Mrs. Parks had previously attended an interracial leadership conference at the Highlander Folk School in Monteagle, this meeting is what gave her the strength that day to say no more, no matter what the cost, and it did cost the black community. A shy and retiring women, often overwhelmed by her own status and fame, she worked hard for her cause stating that "she hoped only to inspire others, especially young people, to be dedicated enough to make useful lives for themselves and to help others."
Lets fast forward to this sweltering summer of 2006, where standing up on the bus for someone apparently ‘more superior’ then yourself is a distant almost non-existent memory. Actually giving your seat up to anyone in need, is a rare occurrence, especially in the big smoke that is London. Racism isn’t dead, far from it, but that trickle of equality has become a steady stream and at times a dam bursting river within our multi-racial society. I am not ignorant to its existence, its perhaps far more subtle than it used to be all those years ago, but lets not forget only last year in 2005 the tragic and sickening death of black teenager Anthony Walker, who was axed to death at a bus stop in front of his white girlfriend purely because of the colour of his skin. We hope such incidents are to be rare, but I am sure there are many less serious events, but none-the-less important, which go unreported everyday that people of colour endure privately.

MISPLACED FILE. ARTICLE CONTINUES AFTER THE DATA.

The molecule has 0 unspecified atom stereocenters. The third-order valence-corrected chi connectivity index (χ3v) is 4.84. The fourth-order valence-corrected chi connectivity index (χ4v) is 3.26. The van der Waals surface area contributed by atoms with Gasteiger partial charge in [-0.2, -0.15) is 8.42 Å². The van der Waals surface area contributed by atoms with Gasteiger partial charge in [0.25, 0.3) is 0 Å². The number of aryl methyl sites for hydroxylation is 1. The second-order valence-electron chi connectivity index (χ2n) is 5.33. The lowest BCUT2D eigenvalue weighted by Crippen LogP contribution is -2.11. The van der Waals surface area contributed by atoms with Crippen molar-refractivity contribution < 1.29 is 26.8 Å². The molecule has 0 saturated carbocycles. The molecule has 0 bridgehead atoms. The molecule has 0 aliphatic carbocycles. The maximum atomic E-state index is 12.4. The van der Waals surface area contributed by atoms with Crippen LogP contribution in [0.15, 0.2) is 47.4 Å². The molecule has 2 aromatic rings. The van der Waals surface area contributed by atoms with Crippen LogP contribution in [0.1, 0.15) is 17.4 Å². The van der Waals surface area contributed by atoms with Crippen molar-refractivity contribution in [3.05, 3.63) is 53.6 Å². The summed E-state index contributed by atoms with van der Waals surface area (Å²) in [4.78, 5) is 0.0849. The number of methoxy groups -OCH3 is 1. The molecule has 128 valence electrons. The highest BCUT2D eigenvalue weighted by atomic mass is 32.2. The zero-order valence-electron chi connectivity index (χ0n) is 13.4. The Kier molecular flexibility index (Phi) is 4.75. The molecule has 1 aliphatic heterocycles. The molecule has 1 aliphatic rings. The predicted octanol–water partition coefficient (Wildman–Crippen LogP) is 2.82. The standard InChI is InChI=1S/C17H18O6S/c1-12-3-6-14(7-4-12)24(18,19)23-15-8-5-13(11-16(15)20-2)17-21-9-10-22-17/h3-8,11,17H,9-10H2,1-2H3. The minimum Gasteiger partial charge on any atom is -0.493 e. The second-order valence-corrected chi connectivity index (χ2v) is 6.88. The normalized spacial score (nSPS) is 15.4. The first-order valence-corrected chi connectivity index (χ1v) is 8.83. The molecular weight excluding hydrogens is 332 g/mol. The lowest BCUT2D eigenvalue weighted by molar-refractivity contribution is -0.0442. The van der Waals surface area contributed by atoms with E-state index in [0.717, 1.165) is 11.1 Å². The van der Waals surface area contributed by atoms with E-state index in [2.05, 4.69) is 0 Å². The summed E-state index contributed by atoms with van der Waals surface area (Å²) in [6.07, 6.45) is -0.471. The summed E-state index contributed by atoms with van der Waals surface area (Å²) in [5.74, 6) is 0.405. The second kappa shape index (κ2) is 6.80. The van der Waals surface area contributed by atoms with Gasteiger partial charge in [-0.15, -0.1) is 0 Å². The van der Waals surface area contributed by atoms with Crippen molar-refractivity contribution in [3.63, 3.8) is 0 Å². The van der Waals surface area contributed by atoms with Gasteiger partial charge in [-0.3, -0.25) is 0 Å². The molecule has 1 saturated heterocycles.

So my story moves to July 29th 2006, a warm and humid evening where I am walking down a busy London road in the affluent neighborhood of Islington, I am just about to a board a bus with one of my best friends after a fun evening out. Like Rosa Parks my story didn’t start on this bus, it was just one of many incidents that drove us both to despair, but unlike Rosa Parks my actions will not change the face of a nation, and like many people in this society its my pain to endure privately. For I am a women, a sister, a daughter, a human but more importantly to others, and importantly for myself but for different reasons I am a ‘dwarf’. It is not a condition, or an affliction or a deformity, it is quite simply me, as is being black, or gay, or a women.
Ironically, the 4 foot 2 inches I stand in my bare feet, make me stand out in the crowd, something that should she be alive today Rosa Parks would have some understanding of. An unwillingness to be a voice, or an icon but more importantly I know she would have recognized my ‘need’ to be accepted as a ‘full human being’. So on this busy evening I realize that a group of black girls who are behind me are talking about me. They are commenting on my looks in a derogatory manner and referring to me as ‘the dwarf’. I am a dwarf, but I have a name I am not ‘the dwarf, I cannot be defined solely as ‘a dwarf, just as Mrs. Parks, wasn’t just ‘a nigger’. I realized they were addressing me and I turned to face them, but we weren't on an equal level from the start for more reasons than one.
I asked her what she said, she replied "where do you get your clothes from dwarf".